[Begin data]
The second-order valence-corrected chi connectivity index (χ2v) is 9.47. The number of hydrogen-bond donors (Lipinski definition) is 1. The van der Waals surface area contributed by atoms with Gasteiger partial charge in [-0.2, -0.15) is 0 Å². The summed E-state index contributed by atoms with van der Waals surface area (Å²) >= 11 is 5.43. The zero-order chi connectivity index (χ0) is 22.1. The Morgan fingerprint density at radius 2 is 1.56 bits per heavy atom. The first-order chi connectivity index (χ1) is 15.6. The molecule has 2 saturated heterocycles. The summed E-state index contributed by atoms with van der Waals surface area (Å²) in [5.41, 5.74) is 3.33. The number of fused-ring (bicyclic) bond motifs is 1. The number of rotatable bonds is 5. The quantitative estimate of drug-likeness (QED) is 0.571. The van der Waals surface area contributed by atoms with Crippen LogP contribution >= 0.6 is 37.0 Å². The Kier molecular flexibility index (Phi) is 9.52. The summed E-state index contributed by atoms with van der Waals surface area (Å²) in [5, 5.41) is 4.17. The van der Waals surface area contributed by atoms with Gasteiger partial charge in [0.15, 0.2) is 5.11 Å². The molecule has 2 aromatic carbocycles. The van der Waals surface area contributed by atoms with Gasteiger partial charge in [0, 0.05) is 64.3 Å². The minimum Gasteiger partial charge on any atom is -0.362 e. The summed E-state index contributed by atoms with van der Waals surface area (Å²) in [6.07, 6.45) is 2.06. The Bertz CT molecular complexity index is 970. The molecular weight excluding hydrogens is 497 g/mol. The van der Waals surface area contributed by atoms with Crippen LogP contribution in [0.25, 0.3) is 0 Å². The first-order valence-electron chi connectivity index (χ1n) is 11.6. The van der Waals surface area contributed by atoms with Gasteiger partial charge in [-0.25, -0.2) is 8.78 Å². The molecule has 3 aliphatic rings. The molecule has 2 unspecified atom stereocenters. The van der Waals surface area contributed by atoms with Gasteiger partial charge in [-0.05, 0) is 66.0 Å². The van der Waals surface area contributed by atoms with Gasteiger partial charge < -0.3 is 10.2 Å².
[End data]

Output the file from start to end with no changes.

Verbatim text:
The second-order valence-corrected chi connectivity index (χ2v) is 9.47. The number of hydrogen-bond donors (Lipinski definition) is 1. The van der Waals surface area contributed by atoms with Gasteiger partial charge in [-0.2, -0.15) is 0 Å². The summed E-state index contributed by atoms with van der Waals surface area (Å²) >= 11 is 5.43. The zero-order chi connectivity index (χ0) is 22.1. The Morgan fingerprint density at radius 2 is 1.56 bits per heavy atom. The first-order chi connectivity index (χ1) is 15.6. The molecule has 2 saturated heterocycles. The summed E-state index contributed by atoms with van der Waals surface area (Å²) in [5.41, 5.74) is 3.33. The number of fused-ring (bicyclic) bond motifs is 1. The number of rotatable bonds is 5. The quantitative estimate of drug-likeness (QED) is 0.571. The van der Waals surface area contributed by atoms with Crippen LogP contribution >= 0.6 is 37.0 Å². The Kier molecular flexibility index (Phi) is 9.52. The summed E-state index contributed by atoms with van der Waals surface area (Å²) in [5, 5.41) is 4.17. The van der Waals surface area contributed by atoms with Gasteiger partial charge in [0.15, 0.2) is 5.11 Å². The molecule has 2 aromatic carbocycles. The van der Waals surface area contributed by atoms with Gasteiger partial charge in [0, 0.05) is 64.3 Å². The minimum Gasteiger partial charge on any atom is -0.362 e. The summed E-state index contributed by atoms with van der Waals surface area (Å²) in [6.07, 6.45) is 2.06. The Bertz CT molecular complexity index is 970. The molecular weight excluding hydrogens is 497 g/mol. The van der Waals surface area contributed by atoms with Crippen LogP contribution in [0.25, 0.3) is 0 Å². The first-order valence-electron chi connectivity index (χ1n) is 11.6. The van der Waals surface area contributed by atoms with Gasteiger partial charge in [-0.25, -0.2) is 8.78 Å². The molecule has 3 aliphatic rings. The molecule has 2 unspecified atom stereocenters. The van der Waals surface area contributed by atoms with Gasteiger partial charge in [-0.05, 0) is 66.0 Å². The van der Waals surface area contributed by atoms with Gasteiger partial charge < -0.3 is 10.2 Å².